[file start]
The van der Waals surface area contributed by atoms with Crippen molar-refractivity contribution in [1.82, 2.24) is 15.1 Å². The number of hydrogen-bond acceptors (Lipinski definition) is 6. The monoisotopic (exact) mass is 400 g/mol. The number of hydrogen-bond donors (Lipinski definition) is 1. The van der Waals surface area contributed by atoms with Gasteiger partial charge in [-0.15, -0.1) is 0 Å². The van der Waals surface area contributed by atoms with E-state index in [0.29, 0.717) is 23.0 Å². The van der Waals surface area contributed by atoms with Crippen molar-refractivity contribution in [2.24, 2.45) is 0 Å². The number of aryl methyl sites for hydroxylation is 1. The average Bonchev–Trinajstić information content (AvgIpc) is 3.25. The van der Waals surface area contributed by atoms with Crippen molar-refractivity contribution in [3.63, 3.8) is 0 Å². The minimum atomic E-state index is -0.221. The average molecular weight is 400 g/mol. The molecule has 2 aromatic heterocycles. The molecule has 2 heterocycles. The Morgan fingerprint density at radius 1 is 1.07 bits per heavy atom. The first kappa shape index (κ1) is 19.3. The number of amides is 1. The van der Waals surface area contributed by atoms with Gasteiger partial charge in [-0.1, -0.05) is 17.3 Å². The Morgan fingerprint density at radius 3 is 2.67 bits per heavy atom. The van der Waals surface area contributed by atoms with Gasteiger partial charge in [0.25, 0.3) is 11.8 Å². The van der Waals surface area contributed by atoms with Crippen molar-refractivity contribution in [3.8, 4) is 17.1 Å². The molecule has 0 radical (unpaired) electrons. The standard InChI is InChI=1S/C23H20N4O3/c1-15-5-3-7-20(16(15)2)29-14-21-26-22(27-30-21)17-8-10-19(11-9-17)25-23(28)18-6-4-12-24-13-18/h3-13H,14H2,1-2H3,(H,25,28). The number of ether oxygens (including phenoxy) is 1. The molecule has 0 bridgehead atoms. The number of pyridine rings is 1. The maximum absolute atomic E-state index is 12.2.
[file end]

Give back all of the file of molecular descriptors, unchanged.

The van der Waals surface area contributed by atoms with Crippen molar-refractivity contribution in [1.82, 2.24) is 15.1 Å². The number of hydrogen-bond acceptors (Lipinski definition) is 6. The monoisotopic (exact) mass is 400 g/mol. The number of hydrogen-bond donors (Lipinski definition) is 1. The van der Waals surface area contributed by atoms with Gasteiger partial charge in [-0.15, -0.1) is 0 Å². The van der Waals surface area contributed by atoms with E-state index in [0.29, 0.717) is 23.0 Å². The van der Waals surface area contributed by atoms with Crippen molar-refractivity contribution in [2.24, 2.45) is 0 Å². The number of aryl methyl sites for hydroxylation is 1. The average Bonchev–Trinajstić information content (AvgIpc) is 3.25. The van der Waals surface area contributed by atoms with Crippen molar-refractivity contribution in [3.63, 3.8) is 0 Å². The minimum atomic E-state index is -0.221. The average molecular weight is 400 g/mol. The molecule has 2 aromatic heterocycles. The molecule has 2 heterocycles. The Morgan fingerprint density at radius 1 is 1.07 bits per heavy atom. The first kappa shape index (κ1) is 19.3. The number of amides is 1. The van der Waals surface area contributed by atoms with Gasteiger partial charge in [-0.1, -0.05) is 17.3 Å². The Morgan fingerprint density at radius 3 is 2.67 bits per heavy atom. The van der Waals surface area contributed by atoms with Gasteiger partial charge in [0.25, 0.3) is 11.8 Å². The van der Waals surface area contributed by atoms with Crippen molar-refractivity contribution in [3.8, 4) is 17.1 Å². The molecule has 0 radical (unpaired) electrons. The standard InChI is InChI=1S/C23H20N4O3/c1-15-5-3-7-20(16(15)2)29-14-21-26-22(27-30-21)17-8-10-19(11-9-17)25-23(28)18-6-4-12-24-13-18/h3-13H,14H2,1-2H3,(H,25,28). The number of ether oxygens (including phenoxy) is 1. The molecule has 0 bridgehead atoms. The number of pyridine rings is 1. The maximum absolute atomic E-state index is 12.2.